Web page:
Friday, August 23, 2013

Do we need to wear shoes ? :New study

Scientists from the Institute of Ageing and Chronic Disease at the University of Liverpool have studied more than 25,000 steps made by volunteers on a pressure-sensitive treadmill to investigate how evolution has shaped the human foot. They discovered human feet may not have evolved as the feet of other ground species. The familiar model of a human footstep starts with pressure at the heel that quickly runs along the outer edge of the sole of the foot before spreading inward across the ball of the foot, and eventually pushing off with the toes. The arch on the inner side of the foot flexes, thanks to ligaments and muscles that allow weight transference. By comparison the lateral arch of the human foot has always been thought to be rigid but researchers found the healthy human foot is actually much more flexible than previously thought. In the paper published in the journal Proceedings of the Royal Society B: Biological Science researchers extrapolated specialist footwear may not be as crucial to support the kinetic action of the human foot as has previously been thought. The next part of the study will be to test this theory.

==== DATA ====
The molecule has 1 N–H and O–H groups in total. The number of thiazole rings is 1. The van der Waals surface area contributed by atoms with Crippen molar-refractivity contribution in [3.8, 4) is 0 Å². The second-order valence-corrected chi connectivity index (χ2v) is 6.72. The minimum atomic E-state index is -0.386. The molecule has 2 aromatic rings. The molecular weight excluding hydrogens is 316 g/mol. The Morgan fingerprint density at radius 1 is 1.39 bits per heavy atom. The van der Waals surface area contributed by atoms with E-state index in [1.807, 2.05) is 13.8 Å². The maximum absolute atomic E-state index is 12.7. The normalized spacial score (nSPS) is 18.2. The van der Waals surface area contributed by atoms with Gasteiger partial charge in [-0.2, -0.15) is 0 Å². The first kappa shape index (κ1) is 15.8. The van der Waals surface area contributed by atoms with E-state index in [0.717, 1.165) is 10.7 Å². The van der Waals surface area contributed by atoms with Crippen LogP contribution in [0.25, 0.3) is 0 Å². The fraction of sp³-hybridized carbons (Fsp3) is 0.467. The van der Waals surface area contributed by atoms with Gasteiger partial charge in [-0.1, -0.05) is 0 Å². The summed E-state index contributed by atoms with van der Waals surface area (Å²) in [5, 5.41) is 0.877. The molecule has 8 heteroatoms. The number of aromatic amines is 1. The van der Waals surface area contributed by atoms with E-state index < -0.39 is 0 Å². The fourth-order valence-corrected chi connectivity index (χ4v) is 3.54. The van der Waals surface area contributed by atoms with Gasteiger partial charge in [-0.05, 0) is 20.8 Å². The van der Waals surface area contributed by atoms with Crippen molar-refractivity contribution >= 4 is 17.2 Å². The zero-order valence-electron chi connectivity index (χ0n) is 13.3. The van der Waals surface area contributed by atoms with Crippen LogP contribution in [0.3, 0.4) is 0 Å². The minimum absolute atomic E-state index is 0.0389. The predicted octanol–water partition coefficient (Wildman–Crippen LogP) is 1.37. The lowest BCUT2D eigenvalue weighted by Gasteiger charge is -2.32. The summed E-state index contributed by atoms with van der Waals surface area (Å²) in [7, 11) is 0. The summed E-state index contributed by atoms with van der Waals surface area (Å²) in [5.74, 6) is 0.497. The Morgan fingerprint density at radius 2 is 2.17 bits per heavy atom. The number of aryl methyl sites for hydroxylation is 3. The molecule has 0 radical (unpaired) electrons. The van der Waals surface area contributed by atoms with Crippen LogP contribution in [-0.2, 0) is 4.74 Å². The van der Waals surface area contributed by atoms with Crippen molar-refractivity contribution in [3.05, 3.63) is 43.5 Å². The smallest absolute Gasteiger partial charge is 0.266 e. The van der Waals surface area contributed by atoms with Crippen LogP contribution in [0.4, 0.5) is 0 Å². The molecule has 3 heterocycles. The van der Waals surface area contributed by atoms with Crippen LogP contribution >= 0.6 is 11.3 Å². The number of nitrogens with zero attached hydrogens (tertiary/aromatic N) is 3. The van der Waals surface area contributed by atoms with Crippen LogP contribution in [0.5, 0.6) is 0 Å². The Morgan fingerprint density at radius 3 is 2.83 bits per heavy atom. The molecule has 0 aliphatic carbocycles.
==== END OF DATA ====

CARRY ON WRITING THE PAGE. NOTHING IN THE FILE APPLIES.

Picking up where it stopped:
Karl T. Bates, David Collins, Russell Savage, Juliet McClymont, Emma Webster, Todd C. Pataky, Kristiaan D'Aout, William I. Sellers, Matthew R. Bennett and Robin H. Crompton 2013 The evolution of compliance in the human lateral mid-foot Proc. R. Soc. B

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